When growing nasturtiums choose their site carefully. They like full sun or a semi-shaded position in frost-free areas. They will grow in any type of soil, but if the soil is too rich in nitrogen you will get all leaves and no flowers.
Sow the nasturtium seeds directly into the soil in the spring, once the fear of frost is over, or at any warm time of the year. However, usually you can sow seed in warm-temperate climates from spring through to early autumn. In cold areas, only plant these out in the spring. The nasturtium seeds will germinate in 2-3 weeks and flowers should appear 10-12 weeks after sowing.
They are best left along and neglected once they are established and the only problems you will experience with your nasturtiums are leaf miner which leaves a trail across the leaves. To get rid of leaf miner use a pyrethrum spray, soapy water spray, garlic spray or a white oil spray. See our section on natural pesticides for details.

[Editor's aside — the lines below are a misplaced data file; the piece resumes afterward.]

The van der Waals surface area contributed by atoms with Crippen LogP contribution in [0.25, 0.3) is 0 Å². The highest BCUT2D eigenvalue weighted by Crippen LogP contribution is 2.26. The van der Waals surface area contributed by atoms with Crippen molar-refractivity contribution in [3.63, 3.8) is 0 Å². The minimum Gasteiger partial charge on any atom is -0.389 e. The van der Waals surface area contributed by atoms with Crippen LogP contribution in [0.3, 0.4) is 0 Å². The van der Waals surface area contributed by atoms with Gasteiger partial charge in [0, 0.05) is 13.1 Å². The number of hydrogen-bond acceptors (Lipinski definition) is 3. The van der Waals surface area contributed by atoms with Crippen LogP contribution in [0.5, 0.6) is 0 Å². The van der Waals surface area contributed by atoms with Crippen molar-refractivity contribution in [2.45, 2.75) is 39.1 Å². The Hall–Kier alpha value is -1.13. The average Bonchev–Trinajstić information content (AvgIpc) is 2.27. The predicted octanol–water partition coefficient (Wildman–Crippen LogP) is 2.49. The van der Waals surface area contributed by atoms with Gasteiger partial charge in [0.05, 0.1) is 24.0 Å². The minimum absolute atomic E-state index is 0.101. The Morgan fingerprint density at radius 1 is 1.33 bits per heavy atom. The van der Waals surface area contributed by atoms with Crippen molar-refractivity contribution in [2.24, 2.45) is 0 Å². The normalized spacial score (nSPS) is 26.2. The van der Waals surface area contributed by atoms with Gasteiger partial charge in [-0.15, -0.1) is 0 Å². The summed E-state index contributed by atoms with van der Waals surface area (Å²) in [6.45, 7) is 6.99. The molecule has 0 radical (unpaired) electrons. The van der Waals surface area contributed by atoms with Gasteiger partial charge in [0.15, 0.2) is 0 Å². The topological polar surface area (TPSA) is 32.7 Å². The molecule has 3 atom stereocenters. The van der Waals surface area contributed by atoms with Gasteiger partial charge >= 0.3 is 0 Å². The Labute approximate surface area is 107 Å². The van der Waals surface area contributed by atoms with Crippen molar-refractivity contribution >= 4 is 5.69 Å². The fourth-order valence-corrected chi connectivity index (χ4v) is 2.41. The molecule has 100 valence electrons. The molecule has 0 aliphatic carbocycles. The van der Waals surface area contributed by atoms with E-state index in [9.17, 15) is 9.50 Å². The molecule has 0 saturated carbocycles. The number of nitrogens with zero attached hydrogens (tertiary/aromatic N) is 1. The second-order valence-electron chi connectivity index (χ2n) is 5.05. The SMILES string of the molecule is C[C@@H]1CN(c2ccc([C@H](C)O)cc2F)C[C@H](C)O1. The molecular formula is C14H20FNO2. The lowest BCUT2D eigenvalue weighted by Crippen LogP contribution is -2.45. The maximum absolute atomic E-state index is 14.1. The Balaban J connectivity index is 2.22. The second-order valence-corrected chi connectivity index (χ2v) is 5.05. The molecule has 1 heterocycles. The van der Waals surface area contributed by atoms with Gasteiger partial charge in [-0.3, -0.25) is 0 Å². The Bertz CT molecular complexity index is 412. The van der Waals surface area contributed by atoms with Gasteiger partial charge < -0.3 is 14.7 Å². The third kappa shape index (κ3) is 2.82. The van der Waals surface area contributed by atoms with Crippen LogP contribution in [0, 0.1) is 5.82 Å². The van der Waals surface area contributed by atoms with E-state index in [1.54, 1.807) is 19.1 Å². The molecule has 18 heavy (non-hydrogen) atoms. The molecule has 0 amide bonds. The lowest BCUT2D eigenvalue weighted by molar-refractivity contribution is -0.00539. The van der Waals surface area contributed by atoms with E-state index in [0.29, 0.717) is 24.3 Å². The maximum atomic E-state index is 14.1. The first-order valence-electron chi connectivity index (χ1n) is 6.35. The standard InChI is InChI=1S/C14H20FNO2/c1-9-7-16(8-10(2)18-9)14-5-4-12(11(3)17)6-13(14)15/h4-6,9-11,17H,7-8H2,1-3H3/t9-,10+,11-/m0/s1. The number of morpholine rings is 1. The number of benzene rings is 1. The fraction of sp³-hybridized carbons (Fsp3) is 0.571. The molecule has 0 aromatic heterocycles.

Grow the trailing variety up the trunks of apple trees to help with codling moth. They will also help keep the grass down, as well as attract bees and other beneficial insects into your garden.
If you wish to make mock capers from nasturtiums pick the green buds, pour boiling spiced vinegar over them. Seal and leave for a month before using.
You can also make nasturtium butter. Thinly slice the leaves to taste, and mix with softened butter. Chill and use on bread or water biscuits.
Finally, take the seeds of the nasturtium flowers and use them in your pepper mill as a substitute for pepper.
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